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Short report
Implications of the EU Directive on prevention from sharp injuries in the hospital and healthcare sector on procurement decisions
  1. Mark Santillo
  1. Correspondence to Mark Santillo, Department of Quality Assurance, South Devon Healthcare NHS Trust, Torbay Hospital, Lawes Bridge, Torquay TQ2 7AA, UK; mark.santillo{at}

Statistics from

A study of presentations of low molecular weight heparins

A sharps injury is defined as an incident that causes a needle or sharp object to penetrate the skin.1 Needlestick injuries are the most common cause of sharps injuries and pose a serious risk to healthcare workers. Current UK numbers of needlestick injuries are grossly underestimated due to under-reporting and no coordinated national surveillance programmes. It has been estimated that 100 000 needlestick injuries are reported in the UK each year but these numbers are likely to be an underestimate.2–4 The Royal College of Nursing reported that 48% of nurses polled (n=4407) had experienced a needlestick injury during their career5 and more than 1 million needlestick injuries are estimated to occur in the European Union each year.6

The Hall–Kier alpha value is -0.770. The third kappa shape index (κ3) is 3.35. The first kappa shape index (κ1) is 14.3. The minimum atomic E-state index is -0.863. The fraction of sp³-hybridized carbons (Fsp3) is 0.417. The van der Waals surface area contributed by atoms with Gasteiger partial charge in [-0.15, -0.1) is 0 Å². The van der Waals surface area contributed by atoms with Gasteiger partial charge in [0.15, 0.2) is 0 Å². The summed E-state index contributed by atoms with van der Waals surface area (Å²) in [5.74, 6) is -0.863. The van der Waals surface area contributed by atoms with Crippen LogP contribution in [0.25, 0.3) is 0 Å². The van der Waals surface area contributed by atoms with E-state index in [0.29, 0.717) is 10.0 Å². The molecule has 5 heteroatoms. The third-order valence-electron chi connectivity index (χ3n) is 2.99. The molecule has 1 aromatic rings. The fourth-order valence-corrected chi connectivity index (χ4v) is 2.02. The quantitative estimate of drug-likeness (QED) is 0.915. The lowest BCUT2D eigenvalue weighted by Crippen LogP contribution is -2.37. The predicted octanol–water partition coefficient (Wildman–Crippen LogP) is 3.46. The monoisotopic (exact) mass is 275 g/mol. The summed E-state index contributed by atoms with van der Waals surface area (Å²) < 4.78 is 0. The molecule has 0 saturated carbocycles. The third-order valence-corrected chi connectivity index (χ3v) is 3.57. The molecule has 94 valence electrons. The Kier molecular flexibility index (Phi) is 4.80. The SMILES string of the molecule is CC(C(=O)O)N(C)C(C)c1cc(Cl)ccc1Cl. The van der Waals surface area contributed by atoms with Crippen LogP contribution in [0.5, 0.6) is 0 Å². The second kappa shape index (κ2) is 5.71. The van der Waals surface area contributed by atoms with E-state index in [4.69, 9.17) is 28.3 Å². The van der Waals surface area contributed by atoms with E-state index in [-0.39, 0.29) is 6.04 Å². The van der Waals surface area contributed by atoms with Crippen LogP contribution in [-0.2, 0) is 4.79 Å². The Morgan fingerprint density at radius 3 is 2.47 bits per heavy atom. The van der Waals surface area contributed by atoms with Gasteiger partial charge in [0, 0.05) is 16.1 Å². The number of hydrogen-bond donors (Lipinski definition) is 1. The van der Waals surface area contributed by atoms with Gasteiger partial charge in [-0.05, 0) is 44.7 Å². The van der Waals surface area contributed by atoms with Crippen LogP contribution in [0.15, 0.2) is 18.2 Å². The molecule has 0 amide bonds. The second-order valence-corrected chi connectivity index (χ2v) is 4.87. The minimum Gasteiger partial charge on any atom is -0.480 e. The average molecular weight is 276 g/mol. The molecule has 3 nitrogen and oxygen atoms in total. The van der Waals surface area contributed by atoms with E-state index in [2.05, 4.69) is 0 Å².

Injuries from contaminated needles carry a risk of infection from more than 20 blood-borne pathogens, including hepatitis B, C and HIV. The risk of transmission of infection from an individual needlestick injury is small but because instances are so common the potential for infections is large.

EU Directive 2010/32/EU7

The introduction of EU Directive 2010/32/EU in 2010 aimed to prevent injuries and reduce blood-borne infections to healthcare workers from sharp instruments including needles. The EU Directive was published in June 2010, and is required to be implemented as national law in all EU countries by May 2013.

Following the publication of the Directive there are many implications for hospital pharmacists and support staff as well as other healthcare professionals. The issues will be difficult to address in pharmacy technical services units and radiopharmacies as well as for reconstitution and drawing up of drug solutions on wards. In the more clinical setting and with potential risk of needlestick injuries causing blood-borne infections, including HIV and hepatitis, then the issues are clearer cut, any measures taken to reduce these risks need to be encouraged. …

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